What Does Real Engagement Look Like?

By Aaron Paitich


Figuring out how to get people to connect with your brand online isn’t easy. But it’s even tougher when you define engagement in a way that doesn’t really capture what attracts them to your site and compels them to come back. Nothing represents this dilemma better than the highly popular (and often misleading) digital analytics metric of the click.

As the digital engagement coin of the realm, the click leaves a lot to be desired. Yes, it captures online behavior and customer interest of a sort, but in a crude, perfunctory way. You wouldn’t define a door-to-door vacuum cleaner salesman’s success rate simply by counting how many people answered the doorbell, so why should we be content by measuring the online equivalent? And the ugly truth is that so many of the clicks we champion in online marketing are little more than the digital equivalent of having a homeowner open the door only to quickly slam it shut seconds later, before companies can get their message across.

Digital analytics firm Chartbeat, an industry leader for measuring online engagement, closely studied user behavior across 2 billion visits over the course of a month. The upshot of their findings, as noted in a recent Time article was sobering: most people who click on a link don’t read it. In fact, more than half—55%—spent fewer than 15 seconds actively on the page they clicked through to.

The flaws of click-as-metric are obvious. But what then should media and marketers measure instead? Chartbeat’s CEO, Tony Haile, argues for a different way to track engagement online, and as this CJR article explains, it’s become something of a mission:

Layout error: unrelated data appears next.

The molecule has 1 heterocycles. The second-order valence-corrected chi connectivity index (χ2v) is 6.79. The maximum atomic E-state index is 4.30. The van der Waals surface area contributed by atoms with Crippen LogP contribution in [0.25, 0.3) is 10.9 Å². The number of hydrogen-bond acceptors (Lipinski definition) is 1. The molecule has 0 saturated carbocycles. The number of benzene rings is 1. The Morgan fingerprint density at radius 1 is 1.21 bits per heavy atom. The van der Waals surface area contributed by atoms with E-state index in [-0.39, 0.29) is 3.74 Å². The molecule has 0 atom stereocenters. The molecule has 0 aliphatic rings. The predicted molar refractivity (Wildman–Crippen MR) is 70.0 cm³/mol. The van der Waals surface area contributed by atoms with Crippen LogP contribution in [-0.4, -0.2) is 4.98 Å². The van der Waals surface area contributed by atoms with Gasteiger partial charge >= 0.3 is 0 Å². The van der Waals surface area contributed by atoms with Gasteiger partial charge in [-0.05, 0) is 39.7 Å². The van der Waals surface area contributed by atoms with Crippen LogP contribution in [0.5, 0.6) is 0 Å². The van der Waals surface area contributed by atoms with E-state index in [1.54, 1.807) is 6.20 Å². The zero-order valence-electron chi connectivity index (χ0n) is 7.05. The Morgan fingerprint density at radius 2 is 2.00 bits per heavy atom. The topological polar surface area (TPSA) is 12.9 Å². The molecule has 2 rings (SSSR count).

“Over the last year, Haile has increased his public stature to become one of the most visible proponents of a metric that he believes can realign advertising dollars to the content most worthy of them: attention. ‘Time is finite for each of us,’ says Haile, which makes it a scarce and therefore valuable unit for advertisers. He and his colleagues at Chartbeat have been pushing the media establishment to adopt attention, or the amount of time spent on a landing page, as the universal measurement of Web traffic.”

Why attention? Because it better captures reader interest far better than a click. And if holding reader interest for longer becomes the real gold standard of online engagement, that makes an even more compelling case for content marketing. Clever curiosity-piquing headlines make get lots of clicks, but only smart, well-researched custom content can pull a reader deeper into the page and hold their interest. And contrary to most conventional wisdom, two-thirds of our time reading online is spent below the digital fold (see image, left). Your online audience is willing to stick around, in other words, if only you give them good reason to.

That’s where the good news comes in. If you can get and hold a web visitor’s attention—even once—your chance for engagement and brand messaging goes up far more than what you can predict based on mere clicks.

According to Chartbeat’s research, the more time a reader spent on a page, the more likely he or she was to return to that page in the future (see chart, left). In fact, a reader who spends 100 seconds actively reading is twice as likely to return to a website as someone who clicks away within 15 seconds. Keep a web visitor engaged for five or six minutes—the time it roughly takes to finish a 400–500-word article—and the probable rate of return jumps to nearly 12%, three times the rate of the click-and-go reader.

Content marketing, then, builds the very online habits—loyalty and willingness to listen—in readers that companies desire. So, it’s time to start asking if your online brand is merely chasing clicks or is it looking to make a compelling claim on our most precious resource—attention?